Sitting in a coffee shop trying to make eye contact with passersby can be super awkward.
Sharyn Sadauskas knows – she’s tried.
It’s inevitable to see people pull out a phone, book or laptop to fill the void of being alone.
“Once you do that, a wall goes up,” Sadauskas says. “And some of us are better than others at reading body language or social cues.”
Someone buried in work or reading doesn’t appear interested in a conversation, but sometimes a little distraction is just what’s needed.
That’s where her “I’d love to talk” campaign comes in.
Sadauskas hopes to make it as simple as a yellow flower providing a visual cue that someone is open to conversation.
“One day everyone will know what a yellow flower means like they know what a rainbow means.”
While she started promoting the campaign in June 2022, the idea of interacting with strangers germinated naturally during health measures that kept people apart in 2020. Just before that, Sadauskas left a volunteer position that was demanding – both emotionally and time-wise.
She felt two options – look to find an activity to fill a void, or look for make use of her special skill. She chose the latter, with inspiration from a letter her mother wrote her years earlier that highlighted an enviable trait.
“Everyone talks to you,” her mother wrote, painting a picture of the two them at a bus stop – where strangers invariably choose to engage with her daughter.
It was a perfect example of a skill Sadauskas wanted to share, but had to figure out how to create value and growth.
During restrictions on gatherings, she once kayaked at Cameron Lake, and while pulling up at the beach came across another solo human. She walked to her car, wearing an unexpected smile, then she realized it was there because of their small interaction.
“Sometimes it’s not about telling someone your deepest dreams or fears … it’s as simple as ‘should I go get my fishing rod?’” she says.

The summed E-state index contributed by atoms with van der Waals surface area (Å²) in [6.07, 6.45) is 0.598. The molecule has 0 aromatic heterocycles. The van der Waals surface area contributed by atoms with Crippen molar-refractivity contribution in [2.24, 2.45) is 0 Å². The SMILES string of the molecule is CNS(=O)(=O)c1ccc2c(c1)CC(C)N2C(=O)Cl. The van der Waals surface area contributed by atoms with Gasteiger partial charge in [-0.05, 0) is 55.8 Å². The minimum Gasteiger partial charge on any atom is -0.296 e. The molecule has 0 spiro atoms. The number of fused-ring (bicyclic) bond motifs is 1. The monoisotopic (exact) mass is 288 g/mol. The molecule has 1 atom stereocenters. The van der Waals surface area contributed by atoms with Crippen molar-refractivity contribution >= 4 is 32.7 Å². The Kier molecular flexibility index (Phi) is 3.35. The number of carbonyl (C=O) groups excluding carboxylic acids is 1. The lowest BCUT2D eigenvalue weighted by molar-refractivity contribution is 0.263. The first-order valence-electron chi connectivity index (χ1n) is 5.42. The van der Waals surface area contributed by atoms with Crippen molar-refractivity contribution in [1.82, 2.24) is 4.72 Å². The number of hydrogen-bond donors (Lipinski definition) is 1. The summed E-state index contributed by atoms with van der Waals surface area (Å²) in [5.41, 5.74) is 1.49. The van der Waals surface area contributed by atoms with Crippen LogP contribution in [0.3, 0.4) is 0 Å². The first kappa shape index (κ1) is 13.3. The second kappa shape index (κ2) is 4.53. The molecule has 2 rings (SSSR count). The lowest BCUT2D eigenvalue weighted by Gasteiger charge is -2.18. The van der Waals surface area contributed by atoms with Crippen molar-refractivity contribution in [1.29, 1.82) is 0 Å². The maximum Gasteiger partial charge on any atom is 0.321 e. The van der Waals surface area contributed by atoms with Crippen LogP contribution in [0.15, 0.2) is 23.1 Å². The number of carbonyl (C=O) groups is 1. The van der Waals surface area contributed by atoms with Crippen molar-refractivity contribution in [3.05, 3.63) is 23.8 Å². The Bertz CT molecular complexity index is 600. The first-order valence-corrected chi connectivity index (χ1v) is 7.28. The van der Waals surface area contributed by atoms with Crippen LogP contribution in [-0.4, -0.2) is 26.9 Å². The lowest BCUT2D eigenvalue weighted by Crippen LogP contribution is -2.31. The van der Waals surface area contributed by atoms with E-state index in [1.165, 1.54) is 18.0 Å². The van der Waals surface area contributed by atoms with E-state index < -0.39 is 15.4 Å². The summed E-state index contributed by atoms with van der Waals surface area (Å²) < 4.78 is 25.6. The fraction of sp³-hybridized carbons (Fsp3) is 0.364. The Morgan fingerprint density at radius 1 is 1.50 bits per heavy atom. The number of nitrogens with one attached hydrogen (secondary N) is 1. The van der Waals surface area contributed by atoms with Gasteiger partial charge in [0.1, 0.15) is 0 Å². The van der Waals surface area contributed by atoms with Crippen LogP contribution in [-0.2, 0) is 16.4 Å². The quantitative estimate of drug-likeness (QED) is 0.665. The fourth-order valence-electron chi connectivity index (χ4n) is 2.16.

That cemented her goal to create the “I’d love to talk” campaign, which started with coasters and table signs bearing a big yellow flower and the words inviting conversation.
“There’s no question about what you’re supposed to do,” Sadauskas says.
She recalls a co-worker having one up on the table during a meeting regarding the signs. When the second person left, he pulled out his phone – forgetting the sign was up.
A 93-year-old woman came over to chat and the two enjoyed a conversation about her late husband and other such topics a nonagenarian might have on their minds.
Two things struck her. First, someone with 93-year-old eyes could see and read the card. Second, the woman understood the assignment and did not hesitate.
Sadauskas figures one in 10 people actually want to be left alone – or think they do – but most folks really want to connect.
A Parksville resident, she started stocking the signage at places where folks might stop for a spell in her community.
As a hockey parent, she’s on the road and sees strong support from what she calls community champions in Greater Victoria.
Moka House in Victoria, for example, keeps them in stock, but there are spaces – community centres, churches and coffee shops – up and down the Island as far off as Pitt Meadows that participate.
Her hope now is that folks will take it on without the table signs, simply seeing a yellow flower on a table could signal a desire for conversation.
“It’s not a guaranteed conversation,” she warns. But if it doesn’t work the first time – try again.